Being able to negotiate effectively is one of the most important skills you can build in your sales armoury, as it has a direct effect on your margins and overall profitability, as well as ensuring your customers get the best service possible.
Here, we discuss five aspects of negotiation that will help you improve when carrying out those stages:
Prepare with your customer in mind
What are the key challenges this specific customer is facing at the moment?
What can I offer that would help them achieve their goals and overcome these challenges?
How can I increase value in my offering that would be more valuable than the cost of these challenges?
By preparing your answers to these questions, you give yourself a chance to build reasons for the customer to accept a higher price for your solutions, as the value of overcoming them would be greater than the price paid to do so. It’s also a very good idea to have a best alternative up your sleeve. This is referred to as your BATNA in negotiation – as in, best alternative to a negotiated agreement)
Concentrate on Interests not Positions
This means identifying what is most important to the prospect.
For instance, if they are asking for a discount, find out the reason why a cheaper price is important to them.
Are they looking to reduce their overall costs? Do they want to make more profit is they are selling on? Are they comparing you with a competitor?
Finding out the reason can give you the upper edge when negotiating, as the prospect’s needs may be different to what you had originally assumed.
Don’t split the difference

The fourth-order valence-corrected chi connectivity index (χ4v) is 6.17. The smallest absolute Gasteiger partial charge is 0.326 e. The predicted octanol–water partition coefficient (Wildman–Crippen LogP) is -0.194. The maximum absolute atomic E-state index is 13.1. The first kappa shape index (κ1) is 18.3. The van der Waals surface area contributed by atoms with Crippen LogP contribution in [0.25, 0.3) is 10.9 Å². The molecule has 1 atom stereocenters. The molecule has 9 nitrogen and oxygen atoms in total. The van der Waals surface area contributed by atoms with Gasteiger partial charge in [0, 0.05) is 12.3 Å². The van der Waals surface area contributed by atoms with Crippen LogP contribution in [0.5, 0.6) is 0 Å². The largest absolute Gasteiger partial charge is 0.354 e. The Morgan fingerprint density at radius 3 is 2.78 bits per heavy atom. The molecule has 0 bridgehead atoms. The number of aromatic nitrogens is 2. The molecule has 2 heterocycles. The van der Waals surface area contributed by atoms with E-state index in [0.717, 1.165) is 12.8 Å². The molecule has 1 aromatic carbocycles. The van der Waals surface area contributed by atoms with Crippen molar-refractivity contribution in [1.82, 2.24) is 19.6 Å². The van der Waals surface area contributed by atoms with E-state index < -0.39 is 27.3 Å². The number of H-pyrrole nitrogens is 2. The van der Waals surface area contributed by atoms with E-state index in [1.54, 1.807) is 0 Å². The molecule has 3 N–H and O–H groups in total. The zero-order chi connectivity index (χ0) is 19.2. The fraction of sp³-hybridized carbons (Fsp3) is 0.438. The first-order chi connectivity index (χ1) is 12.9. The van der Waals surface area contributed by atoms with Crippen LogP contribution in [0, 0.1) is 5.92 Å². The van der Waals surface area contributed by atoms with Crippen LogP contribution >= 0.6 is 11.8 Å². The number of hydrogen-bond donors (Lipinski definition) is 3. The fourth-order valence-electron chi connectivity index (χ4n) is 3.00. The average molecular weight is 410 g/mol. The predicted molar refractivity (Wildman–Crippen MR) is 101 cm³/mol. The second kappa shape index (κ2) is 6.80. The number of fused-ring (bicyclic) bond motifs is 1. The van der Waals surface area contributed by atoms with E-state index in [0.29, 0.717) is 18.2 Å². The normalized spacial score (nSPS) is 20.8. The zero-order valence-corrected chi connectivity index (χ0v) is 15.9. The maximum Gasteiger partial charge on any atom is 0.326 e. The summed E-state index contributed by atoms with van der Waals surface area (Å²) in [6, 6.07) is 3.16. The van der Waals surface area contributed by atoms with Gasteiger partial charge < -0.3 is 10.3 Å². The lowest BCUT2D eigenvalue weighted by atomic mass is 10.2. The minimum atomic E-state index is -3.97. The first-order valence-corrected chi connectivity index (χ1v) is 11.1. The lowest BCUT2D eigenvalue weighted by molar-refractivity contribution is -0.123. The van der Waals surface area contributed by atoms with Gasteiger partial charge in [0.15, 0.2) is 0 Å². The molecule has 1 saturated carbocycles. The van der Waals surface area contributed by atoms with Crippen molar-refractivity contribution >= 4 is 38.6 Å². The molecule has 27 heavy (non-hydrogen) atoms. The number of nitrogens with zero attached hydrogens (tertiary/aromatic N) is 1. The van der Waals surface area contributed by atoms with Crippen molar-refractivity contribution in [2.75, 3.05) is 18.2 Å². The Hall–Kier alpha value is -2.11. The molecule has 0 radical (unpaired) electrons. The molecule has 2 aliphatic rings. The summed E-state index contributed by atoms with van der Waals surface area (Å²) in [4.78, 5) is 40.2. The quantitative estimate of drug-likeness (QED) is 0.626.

If you were selling an item for £200 and the customer offered £100, then offering to split the difference at £150 wouldn’t be a wise move.
What you are saying is, you are willing to drop by £50 and want the person to go up £50. The problem is that the other person could see your drop to £150 as a ‘bargaining position’. They could then bargain from that point, because you have conceded rather than traded. It’s your next ‘point of negotiation’ and they can start from there.
Instead of splitting the difference, you need to ascertain the reasons for dropping the price before you even think of moving your position.
If you gave in to a request from the prospect without gaining anything in return, you can be seen as a soft touch and someone from whom it is easy to get a reduced price.
Try to ‘trade’ for any reduction. If the prospect asks for money off, see if you can get an increased order for it. If they ask for improved credit terms, see if there are further orders you can achieve in response to their request.
That way, the prospect realises that it is a case of ‘give and take’ on your behalf and there aren’t any easy pickings.
Determine your walk-away position
This entails you knowing exactly at what point you will decide to stop negotiating and agree not to agree. If you don’t have this point in your planning and preparation, you run the risk of going further than you had planned and reducing your chances of getting good margins.
For example, make a decision that you won’t go beyond a certain figure of discount, unless you get increased orders or higher margin on other services you offer. Stick to that decision. If the prospect insists on higher discount, use your walk-away position to say you can’t do any better and thank them for their time.
If it’s part of a bluff, they will back down and your negotiable position will be within your pre-planned parameters. If it isn’t a bluff, you have proved that you have confidence in your products and services, and that you are prepared to lose sales if that’s what it takes.
Either way, you gain the prospect’s respect for having confidence in your offers.
By working on these five key aspects of negotiating, you prove you have the products and services that will help your customers and their businesses to thrive, and you add value to them by insisting on good prices along with a good negotiation process.